Selecting a CBD product ideal for your needs isn’t always straightforward. The world of CBD carries a jargon of its own, and product labels can use obscure, even confusing language.
When shopping for CBD, you may have noticed the following descriptors printed on different CBD product packaging: full spectrum, broad spectrum, and isolate. What do these terms mean, and how might they influence your CBD wellness regimen? Read on to learn more!
What is Full Spectrum CBD?
Full spectrum CBD invites consumers to experience the full benefits of a CBD product by including all compounds found in the hemp plant. These compounds include cannabinoids, terpenes, and flavonoids.
Cannabinoids interact directly with the endocannabinoid system (ECS) by triggering receptors throughout the body. Although CBD is the main cannabinoid at play in full spectrum products, others like tetrahydrocannabinol (THC), cannabinol (CBN), or cannabigerol (CBG) are involved, as well.
Unlike cannabinoids, terpenes and flavonoids do not interact with the ECS. They do, however, work with cannabinoids to induce an entourage effect, which occurs when different compounds interact to produce new and potentially more powerful health benefits.
Terpenes are aromatic compounds that affect scent and flavor, whereas flavonoids influence color. When consumed, these two compounds also act as analgesic, anti-inflammatory, antioxidant, and antianxiety agents, amongst other wellness benefits.
It should be noted that, as legal hemp and CBD permits, full spectrum products do contain up to 0.3% THC. THC is the psychoactive compound responsible for the “high” experienced when ingesting marijuana. CBD products, however, typically do not cause any psychoactive effects.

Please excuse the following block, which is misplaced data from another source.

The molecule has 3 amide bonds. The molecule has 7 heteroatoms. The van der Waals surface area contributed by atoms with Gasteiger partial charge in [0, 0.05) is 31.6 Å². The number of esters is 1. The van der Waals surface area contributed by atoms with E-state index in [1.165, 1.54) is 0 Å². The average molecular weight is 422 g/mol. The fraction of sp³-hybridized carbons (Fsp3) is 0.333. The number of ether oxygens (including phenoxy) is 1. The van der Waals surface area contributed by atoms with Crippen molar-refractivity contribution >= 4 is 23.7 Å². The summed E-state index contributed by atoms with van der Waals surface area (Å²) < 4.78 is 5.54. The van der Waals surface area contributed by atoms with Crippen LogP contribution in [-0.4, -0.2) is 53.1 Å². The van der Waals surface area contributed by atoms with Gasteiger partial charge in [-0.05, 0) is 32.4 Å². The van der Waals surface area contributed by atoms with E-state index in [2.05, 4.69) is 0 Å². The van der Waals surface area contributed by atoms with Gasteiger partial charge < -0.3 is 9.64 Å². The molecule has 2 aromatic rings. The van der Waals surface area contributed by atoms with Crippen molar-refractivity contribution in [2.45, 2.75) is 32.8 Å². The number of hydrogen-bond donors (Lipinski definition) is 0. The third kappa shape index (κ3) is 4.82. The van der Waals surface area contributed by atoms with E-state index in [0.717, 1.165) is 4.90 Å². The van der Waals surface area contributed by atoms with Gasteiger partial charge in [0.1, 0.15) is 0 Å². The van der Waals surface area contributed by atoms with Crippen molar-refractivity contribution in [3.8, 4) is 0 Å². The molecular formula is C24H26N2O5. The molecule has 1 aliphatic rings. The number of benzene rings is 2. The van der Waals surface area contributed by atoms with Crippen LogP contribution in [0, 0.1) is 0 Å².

Although legal full spectrum CBD products will not produce that characteristic high due to the negligible amount of THC found in them, THC may nonetheless show up on a drug test. If a positive drug test poses any risk in your personal or professional life, it may be wise to steer clear of full spectrum CBD and opt for broad spectrum or isolate CBD products instead.
What is Broad Spectrum CBD?
Broad spectrum CBD is fairly similar to full spectrum CBD, carrying with it a wide variety of cannabinoids and other naturally occurring compounds found in the hemp plant. The key difference is that broad spectrum CBD does not contain THC or any other psychoactive ingredients.
Due to the absence of THC, broad spectrum CBD products are ideal for those concerned about the ramifications surrounding a positive drug test. They allow people to consume a helpful range of cannabinoids without potentially sacrificing their careers or other important personal ventures.
What is Isolate CBD?
Isolate CBD is exactly what it sounds like: isolated CBD. These products contain CBD alone, with no other cannabinoids, terpenes, or flavonoids to be found.
Isolated, purified CBD is perfect for consumers seeking very specific benefits of CBD without the cannabinoid interacting with other compounds. This interaction can change the way CBD affects your body, and some favor the benefits of CBD alone.
Similar to broad spectrum CBD, isolate CBD contains no THC, making it a great choice for those who prefer to avoid the psychotropic cannabinoid.
Bee’s Knees Wellness founder Marilee Scruton compares full spectrum, broad spectrum, and isolate CBD with an elegant analogy:
“You can think of the three types of CBD the way you think of a symphony. Full spectrum CBD is like having the whole symphony on stage. Broad spectrum CBD is like having most of the symphony on stage, but maybe there’s no cello. Isolate CBD is like a violin solo, just the one instrument, but it’s still beautiful.”
With this in mind, we hope you have a better understanding of the differences between these types of CBD products and, by extension, an easier time developing a CBD regimen that suits your individual needs.